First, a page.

Would getting an automatic 10 percent pay raise in your combined household paychecks at age 55 keep you on the job longer?
University of Michigan economists John Laitner and Dan Silverman have researched the question and believe that on average, this kind of boost would keep people working another year and a half, which would give them more money to live on in retirement and increase the amount of income taxes they pay, which would be good for the country -- a retirement planning win-win.
Here's how they see this idea working.
Using data from the university's Institute for Social Research Health and Retirement Study and from the Consumer Expenditure Survey conducted by the U.S. Bureau of Labor Statistics, Laitner and Silverman calculated that if workers paid an additional 1 percent in payroll tax over their pre-55 working lives, they could stop paying payroll taxes at age 55 and the effect on Social Security revenue would be neutral.
Workers who left the workforce early would miss out on the reward of avoiding payroll taxes, while those who stayed in the labor force would get the significant pay increase created by being able to skip paying payroll taxes. The longer they work, the bigger the reward.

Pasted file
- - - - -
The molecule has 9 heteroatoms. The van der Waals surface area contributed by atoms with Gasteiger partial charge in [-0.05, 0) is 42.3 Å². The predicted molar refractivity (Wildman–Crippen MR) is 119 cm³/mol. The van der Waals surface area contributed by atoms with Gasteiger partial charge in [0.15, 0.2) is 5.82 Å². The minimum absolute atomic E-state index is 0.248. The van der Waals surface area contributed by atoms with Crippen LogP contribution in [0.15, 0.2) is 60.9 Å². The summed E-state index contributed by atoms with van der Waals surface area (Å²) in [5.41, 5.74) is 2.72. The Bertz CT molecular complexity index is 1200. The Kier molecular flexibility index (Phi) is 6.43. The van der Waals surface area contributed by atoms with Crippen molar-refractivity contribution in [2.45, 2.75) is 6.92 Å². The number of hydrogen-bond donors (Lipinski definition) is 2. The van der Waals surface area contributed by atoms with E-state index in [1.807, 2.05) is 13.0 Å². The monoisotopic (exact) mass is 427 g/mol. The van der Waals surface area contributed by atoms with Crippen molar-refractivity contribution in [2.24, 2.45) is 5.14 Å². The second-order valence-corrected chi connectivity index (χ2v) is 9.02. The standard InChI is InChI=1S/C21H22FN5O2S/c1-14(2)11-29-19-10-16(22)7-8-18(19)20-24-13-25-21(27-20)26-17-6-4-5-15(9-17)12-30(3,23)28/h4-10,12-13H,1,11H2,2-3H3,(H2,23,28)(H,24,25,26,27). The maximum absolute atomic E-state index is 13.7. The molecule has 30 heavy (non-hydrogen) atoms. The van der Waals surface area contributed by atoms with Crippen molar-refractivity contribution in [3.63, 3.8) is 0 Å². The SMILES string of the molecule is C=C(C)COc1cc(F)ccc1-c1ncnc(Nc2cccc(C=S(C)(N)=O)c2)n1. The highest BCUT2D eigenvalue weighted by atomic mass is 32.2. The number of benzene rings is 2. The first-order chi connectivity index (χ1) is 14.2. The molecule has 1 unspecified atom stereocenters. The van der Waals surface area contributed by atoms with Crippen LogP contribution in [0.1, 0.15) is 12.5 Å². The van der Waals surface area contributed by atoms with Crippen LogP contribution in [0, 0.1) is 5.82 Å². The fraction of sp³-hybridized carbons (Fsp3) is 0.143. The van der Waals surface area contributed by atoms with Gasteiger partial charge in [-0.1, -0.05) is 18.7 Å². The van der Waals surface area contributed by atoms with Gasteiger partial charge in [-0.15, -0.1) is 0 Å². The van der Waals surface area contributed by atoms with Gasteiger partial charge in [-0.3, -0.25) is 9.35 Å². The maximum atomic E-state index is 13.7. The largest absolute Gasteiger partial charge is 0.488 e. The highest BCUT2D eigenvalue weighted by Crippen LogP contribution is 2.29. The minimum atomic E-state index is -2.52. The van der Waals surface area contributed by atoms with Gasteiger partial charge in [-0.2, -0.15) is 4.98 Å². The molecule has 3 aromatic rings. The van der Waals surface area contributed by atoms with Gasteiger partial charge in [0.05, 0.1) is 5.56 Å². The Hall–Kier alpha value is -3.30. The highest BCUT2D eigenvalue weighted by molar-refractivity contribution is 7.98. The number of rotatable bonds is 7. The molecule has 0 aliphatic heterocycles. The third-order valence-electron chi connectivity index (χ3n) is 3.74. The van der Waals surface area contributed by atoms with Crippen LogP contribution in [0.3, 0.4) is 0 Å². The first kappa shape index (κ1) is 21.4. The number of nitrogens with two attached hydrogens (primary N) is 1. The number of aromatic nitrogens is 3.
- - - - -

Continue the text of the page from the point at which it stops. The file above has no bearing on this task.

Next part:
Laitner says that for about 80 percent of people, quitting early is a lifestyle choice -- one that is very expensive for both Social Security and the rest of the U.S. budget, not only because they start collecting Social Security early, but also -- and more significantly -- they pay far less in income taxes. Keeping people over 55 working another year and a half would increase what they pay in income taxes by an average of $14,000 per household, Laitner calculates, a number that would go a long way toward reducing the federal deficit.
"This plan gives people a choice between the value of work and the value of leisure, and we think the value of work will win," if the plan were adopted, Leitner says.
This blog post originally contained an estimate of how much it would cost the average household if workers paid an additional 1 percent in payroll taxes. The number has been removed because it represented an estimate that could vary widely.